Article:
Maximum Wellness, Episode 98: Short Burst Exercising Reduces Prolonged Sitting Risks


In the coming months, new research will be presented in the journal Medicine & Science in Sports & Exercise that will corroborate one of the benefits of acute exercise (single session) – its ability to lower the post meal (postprandial) plasma triglyceride (blood fat) response to a high fat meal, as well as, increase fat utilization (oxidation).

To do so, the acute exercise session must be able to overcome what’s termed as “exercise resistance.” That’s not to be confused with “anabolic resistance,” or the inability of a senior individual to repair, as quickly and effectively as, their younger counterpart, without intervention.

It appears from the upcoming research that the exercise duration must account for at least 5,000 steps or the metabolic equivalent. From previous step-count research, we’ve learned that obese individuals – a body mass index of 30 or greater – tend to take between 4600 to 6,000 total daily steps, irrespectively of intensity.

Since the research paper is sequestered, until publication, I’m not able provide any further details, until its release date. However, I can go back to October 2020 to research – Hourly 4-s Sprints Prevent Impairment of Postprandial Fat Metabolism from Inactivity – which appeared in the same publication.

Researchers from the Human Performance Laboratory, Department of Kinesiology and Health Education, University of Texas at Austin concluded that, “that hourly very short bouts (4 seconds) of maximal intensity cycle sprints interrupting prolonged sitting can significantly lower the next day’s postprandial plasma triglyceride response and increase fat oxidation, after a high-fat meal in healthy young adults.”

Given that these improvements, comment the researchers, “were elicited from only 160 seconds of non-fatiguing exercise per day, it raises the question, as to what is the least amount of exercise that can acutely improve fat metabolism and other aspects of health.”

The Texas researchers point to prior research that stated that in order to overcome the negative effects – like reducing the rise in post-meal triglycerides (risk to cardiovascular disease) of prolonged sitting, an individual had to exercise for 60 to 75 minutes per day at a moderate intensity.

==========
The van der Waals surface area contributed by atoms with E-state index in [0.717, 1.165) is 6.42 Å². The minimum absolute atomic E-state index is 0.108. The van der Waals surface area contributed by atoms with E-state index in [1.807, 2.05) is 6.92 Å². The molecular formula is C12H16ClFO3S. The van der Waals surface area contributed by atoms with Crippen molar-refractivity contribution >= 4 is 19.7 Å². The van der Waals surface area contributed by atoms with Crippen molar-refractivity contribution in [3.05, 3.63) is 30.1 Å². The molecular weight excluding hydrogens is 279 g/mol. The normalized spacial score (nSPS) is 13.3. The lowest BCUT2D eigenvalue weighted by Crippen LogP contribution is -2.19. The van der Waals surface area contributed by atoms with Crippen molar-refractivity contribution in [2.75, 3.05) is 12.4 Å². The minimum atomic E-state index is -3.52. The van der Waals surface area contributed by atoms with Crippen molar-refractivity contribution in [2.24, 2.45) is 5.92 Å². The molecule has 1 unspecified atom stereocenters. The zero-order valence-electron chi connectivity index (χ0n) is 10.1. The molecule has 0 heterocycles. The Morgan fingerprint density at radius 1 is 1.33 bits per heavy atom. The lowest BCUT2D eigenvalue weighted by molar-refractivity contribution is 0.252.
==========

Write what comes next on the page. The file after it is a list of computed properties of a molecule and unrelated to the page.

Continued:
Using eight healthy, untrained and recreationally active subjects – four men and four women – the researchers looked, “to determine if very brief (4-s) cycling performed at maximal intensity in blocks of five repetitions per hour is effective in counteracting the effects of prolonged sitting on postprandial lipid (fat) metabolism.”

The participants sat for 8 hours. Then, their postprandial metabolism was measured the next day (SIT), which was compared – with an exercise trial of five repeat-cycle sprints (inertial load ergometer) – lasting only 4 seconds each – performed every hour for 8 hours (SPRINTS). Taken in context, each hour, 20 seconds of sprint exercise was performed totaling 160 seconds of SPRINTS for the entire 8-hour day.

Prior to the testing, resting metabolic rate studies were performed to asses caloric intake to maintain a stable body weight – with an additional 20% of calories was added to account for exercise. The morning of each trial, the participants took a high-fat/glucose tolerance test (HFGTT) – followed by sitting for six hours – with a fasted blood sample taken.

The tests extended at 2, 4, and 6 hours, after the ingestion of a high-fat and glucose shake. Fat oxidation rates were determined at baseline, 2, 4, and six hours from expired gases postprandially (after a meal).
The investigation determined that hourly 4-second “all-out” sprints – performed five times per hour on the stationary cycle – while sitting for 8-hours reduced the next day’s postprandial plasma triglyceride incremental by 31%, compared with sitting for 8 continuous hours.

Furthermore, the sprints elevated fat oxidation by an average of 43% over the duration of HFGTT – corresponding to a large effect size increase compared with SIT.

The Texas researchers commented that, “the clinical significance of these findings is centered on reductions in postprandial triglyceride incremental AUC (under the curve) and increased fat oxidation, which likely lead to improved cardiometabolic health.”

The take-away message is for those people, who indulge in high fat meals with a potential rise in cardio-risk triglycerides – especially at night close to bed, when heart attacks tend to occur – you might consider talking with your physician, if you are a candidate to try this short burst, hourly exercise routine, if you’re forced to sit for extended periods of time on a regular basis.